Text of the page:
Lamar Odom has discussed his cocaine addiction before – how it derailed his NBA career, marriage to Kim Kardashian, his life. Never detailed like this, though.
With cocaine especially, there’s a high, and then an emotional low. So it’s like a roller coaster. You go high, and then you go low. High, low, high, low. After you do it, you feel shame. You think about all the reasons why you shouldn’t have done it. Then the cycle starts again.
That’s the thing people don’t understand. Anybody who’s lived a complicated, drug-infused life like I’ve lived knows the cycle — with women, cheating on my wife, shit like that. Nights when I should have been asleep. Nights when I stayed up sniffing coke. Lot of those nights. When your heart is beating fast. When you should know better. When you’re just riding that roller coaster, man.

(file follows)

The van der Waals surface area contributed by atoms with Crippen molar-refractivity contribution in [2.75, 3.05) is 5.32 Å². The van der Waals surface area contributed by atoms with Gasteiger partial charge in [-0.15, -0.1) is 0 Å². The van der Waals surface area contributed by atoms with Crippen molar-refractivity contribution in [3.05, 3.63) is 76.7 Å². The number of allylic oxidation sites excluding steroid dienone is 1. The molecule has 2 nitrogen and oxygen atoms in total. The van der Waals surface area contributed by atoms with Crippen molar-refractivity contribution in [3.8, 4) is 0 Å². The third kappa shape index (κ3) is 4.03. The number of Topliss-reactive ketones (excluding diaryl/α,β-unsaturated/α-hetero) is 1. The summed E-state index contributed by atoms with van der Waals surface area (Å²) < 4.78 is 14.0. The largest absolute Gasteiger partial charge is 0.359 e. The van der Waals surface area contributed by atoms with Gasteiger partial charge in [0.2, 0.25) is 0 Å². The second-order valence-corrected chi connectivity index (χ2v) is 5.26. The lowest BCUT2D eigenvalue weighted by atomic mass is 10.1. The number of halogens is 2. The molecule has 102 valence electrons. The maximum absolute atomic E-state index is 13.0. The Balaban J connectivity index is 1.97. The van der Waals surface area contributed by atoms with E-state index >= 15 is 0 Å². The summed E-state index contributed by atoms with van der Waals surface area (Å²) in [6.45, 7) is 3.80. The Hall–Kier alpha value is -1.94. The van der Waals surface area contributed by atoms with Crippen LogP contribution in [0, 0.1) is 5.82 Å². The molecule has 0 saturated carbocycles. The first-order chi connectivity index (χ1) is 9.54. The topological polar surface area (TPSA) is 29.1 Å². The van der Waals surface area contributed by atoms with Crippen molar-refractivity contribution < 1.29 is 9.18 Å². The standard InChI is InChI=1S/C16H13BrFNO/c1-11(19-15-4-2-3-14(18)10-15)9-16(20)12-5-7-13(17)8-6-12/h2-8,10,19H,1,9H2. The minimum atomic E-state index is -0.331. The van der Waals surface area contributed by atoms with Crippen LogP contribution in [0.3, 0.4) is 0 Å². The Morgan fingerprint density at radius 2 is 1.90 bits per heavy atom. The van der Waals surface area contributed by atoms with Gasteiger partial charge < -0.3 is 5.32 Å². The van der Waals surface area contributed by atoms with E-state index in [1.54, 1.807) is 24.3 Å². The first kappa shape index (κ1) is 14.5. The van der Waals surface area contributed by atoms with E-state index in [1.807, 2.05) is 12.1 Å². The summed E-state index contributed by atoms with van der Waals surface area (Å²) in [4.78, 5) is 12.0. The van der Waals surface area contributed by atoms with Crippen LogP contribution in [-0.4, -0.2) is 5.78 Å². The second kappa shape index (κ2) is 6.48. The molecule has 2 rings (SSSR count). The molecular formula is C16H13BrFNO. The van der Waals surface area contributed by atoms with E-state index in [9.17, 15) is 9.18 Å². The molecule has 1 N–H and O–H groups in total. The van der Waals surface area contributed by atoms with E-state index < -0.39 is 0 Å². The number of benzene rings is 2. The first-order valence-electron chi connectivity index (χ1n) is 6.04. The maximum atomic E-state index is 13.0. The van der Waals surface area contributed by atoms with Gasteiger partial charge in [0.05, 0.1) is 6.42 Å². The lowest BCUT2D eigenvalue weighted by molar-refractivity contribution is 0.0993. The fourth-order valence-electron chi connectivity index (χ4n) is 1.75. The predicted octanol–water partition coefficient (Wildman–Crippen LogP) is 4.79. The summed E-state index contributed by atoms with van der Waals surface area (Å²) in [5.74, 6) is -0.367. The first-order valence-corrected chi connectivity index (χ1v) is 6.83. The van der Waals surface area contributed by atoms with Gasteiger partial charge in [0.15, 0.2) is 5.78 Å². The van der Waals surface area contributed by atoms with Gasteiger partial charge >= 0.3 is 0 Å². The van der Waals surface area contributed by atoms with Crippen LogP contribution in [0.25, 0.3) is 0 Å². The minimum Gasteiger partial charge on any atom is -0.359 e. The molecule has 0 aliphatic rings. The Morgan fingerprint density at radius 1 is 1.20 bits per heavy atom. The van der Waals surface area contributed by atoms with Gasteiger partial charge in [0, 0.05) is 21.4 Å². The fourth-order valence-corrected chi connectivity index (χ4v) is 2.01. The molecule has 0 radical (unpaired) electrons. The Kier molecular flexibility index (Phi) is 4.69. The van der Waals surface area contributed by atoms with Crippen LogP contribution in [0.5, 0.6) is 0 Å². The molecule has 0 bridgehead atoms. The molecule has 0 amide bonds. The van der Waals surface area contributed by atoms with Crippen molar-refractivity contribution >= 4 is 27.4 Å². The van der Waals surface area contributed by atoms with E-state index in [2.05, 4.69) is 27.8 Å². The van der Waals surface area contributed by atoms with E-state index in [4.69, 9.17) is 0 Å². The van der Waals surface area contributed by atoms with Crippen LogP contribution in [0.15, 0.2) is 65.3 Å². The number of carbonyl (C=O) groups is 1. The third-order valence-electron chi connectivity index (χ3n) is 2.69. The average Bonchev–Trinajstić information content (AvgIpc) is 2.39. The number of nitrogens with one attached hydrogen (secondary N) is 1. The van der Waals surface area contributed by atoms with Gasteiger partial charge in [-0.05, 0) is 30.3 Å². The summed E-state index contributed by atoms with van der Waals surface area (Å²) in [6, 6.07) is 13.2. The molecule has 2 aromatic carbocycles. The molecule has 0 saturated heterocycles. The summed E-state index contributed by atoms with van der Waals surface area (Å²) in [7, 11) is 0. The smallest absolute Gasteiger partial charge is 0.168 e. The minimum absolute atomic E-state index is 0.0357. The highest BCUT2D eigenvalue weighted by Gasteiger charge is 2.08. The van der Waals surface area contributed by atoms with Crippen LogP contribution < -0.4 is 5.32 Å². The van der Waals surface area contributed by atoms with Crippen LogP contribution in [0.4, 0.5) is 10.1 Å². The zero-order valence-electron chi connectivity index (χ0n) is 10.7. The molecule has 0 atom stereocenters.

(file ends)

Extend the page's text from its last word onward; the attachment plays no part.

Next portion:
You think I wasn’t feeling shame? You think I was blind to what I was doing?
Nah, I wasn’t blind to it. Shame … pain. It’s part of the whole cycle. My brain was broken. As the years went on, and I got into my 30s, my career was winding down, and things just got out of control.
When I was like 32, 33 … I just wanted to get high all the time. That’s it, just get high. And things got dark as hell.
One of the darkest places I’ve ever been was when I was in a motel room, getting high with this chick, and my wife (at the time) walked in. That probably was like rock bottom.
I recommend reading all of Odom’s powerful essay, in which he explains the personal struggles that contributed to his drug use.
Jason Lloyd of The Athletic, via Chris Fillar of 92.3 The Fan: